Footage from supermarkets in the capital, stores filled with produce, reveal that a shortage of goods isn’t the problem, but high prices. If it’s true that Maduro’s Government kept public spending high without re-adjusting it to falling prices of crude, then his policy is a key contributor to the bolivar’s dramatically reduced purchasing power. Currency pegs and indexation of wages and pensions with anticipated inflation feed the vicious loop. The Venezuelan Government announced that it’s accepting payments in Euros. In my opinion, this is a big mistake, because the ECB can pull the same stunt on Venezuela that the FED pulled. Maduro is much better off negotiating an entry into the Petro-Yuan with Beijing. Why? You can purchase virtually anything from China. China has made numerous investments across the developing world without asking for political concessions in exchange, in stark contrast to the likes of the IMF. Beijing doesn’t seek regime change or privatizations in exchange for its money. It does business with whoever is interested and it offers advantageous rates too. Trade-wise the Chinese are interested in two things: securing raw material imports and securing demand for their factories. It’s a win-win for both sides.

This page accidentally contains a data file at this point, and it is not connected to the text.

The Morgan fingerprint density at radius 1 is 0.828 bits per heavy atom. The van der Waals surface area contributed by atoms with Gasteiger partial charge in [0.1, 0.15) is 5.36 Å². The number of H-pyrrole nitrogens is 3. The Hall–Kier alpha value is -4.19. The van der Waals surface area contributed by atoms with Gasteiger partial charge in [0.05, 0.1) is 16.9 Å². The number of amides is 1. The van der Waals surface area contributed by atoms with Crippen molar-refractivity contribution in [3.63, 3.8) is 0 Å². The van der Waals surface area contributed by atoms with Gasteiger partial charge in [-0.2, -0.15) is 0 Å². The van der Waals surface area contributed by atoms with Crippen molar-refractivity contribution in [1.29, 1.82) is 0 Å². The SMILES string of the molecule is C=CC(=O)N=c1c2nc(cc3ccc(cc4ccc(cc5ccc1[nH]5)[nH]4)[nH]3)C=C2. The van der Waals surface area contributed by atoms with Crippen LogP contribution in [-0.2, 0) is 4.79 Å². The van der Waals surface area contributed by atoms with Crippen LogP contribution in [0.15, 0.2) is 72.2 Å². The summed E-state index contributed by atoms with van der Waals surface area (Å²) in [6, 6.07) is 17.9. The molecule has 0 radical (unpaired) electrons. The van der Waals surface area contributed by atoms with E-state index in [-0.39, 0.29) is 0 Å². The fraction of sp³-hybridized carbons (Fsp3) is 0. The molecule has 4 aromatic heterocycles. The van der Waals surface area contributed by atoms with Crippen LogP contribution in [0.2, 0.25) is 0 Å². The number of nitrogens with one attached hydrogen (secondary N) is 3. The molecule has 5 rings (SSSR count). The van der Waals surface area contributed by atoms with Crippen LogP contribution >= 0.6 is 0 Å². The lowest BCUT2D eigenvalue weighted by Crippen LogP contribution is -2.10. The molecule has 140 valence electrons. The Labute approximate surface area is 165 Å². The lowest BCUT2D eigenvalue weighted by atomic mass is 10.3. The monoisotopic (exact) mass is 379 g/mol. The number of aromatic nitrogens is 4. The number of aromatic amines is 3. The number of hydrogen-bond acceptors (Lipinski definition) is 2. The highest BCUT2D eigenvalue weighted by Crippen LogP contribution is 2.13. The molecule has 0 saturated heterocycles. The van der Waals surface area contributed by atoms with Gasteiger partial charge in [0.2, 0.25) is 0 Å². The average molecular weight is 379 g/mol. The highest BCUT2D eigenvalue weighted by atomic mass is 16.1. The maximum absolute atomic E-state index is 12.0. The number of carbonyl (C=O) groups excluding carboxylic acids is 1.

In my opinion, Venezuela will become Syria 2.0, because there’s no sign that Washington is going to accept any other outcome. The satanic crowd around Trump, the Deep State, and their servants in the corporate media are all pushing the same old hypocritical, war-mongering narrative. They spew it as if it’s a new dish too, not the same rotten thing, teeming with slime and worms. And before we blame it all on the Republicans, remember that 85 percent of journalists in the US are registered Democrats. Since this issue is bipartisan, we know it’s outright devilry. Bolton, Pence, Trump, and the rest – they want to cover up their failure to dismember Syria and Iran by picking on Venezuela, a more vulnerable target closer to home.

If I were in Maduro’s shoes, I’d escalate things ahead of my rivals. I would invite in Russian and Chinese troops and war-gear. Washington doesn’t like to cooperate or negotiate with sovereign regimes. For many decades now, the logic has been, you do as we say, otherwise we treat you as a rogue state. Against a rival who doesn’t wish to bargain and who has threatened [euphemistically or not] violence and murder, you’ve no choice but to take all measures required. Maduro has to choose the 2nd most extreme of defence options [2nd only to the preemptive strike, which doesn’t apply here] because in this context, it’s the wisest step.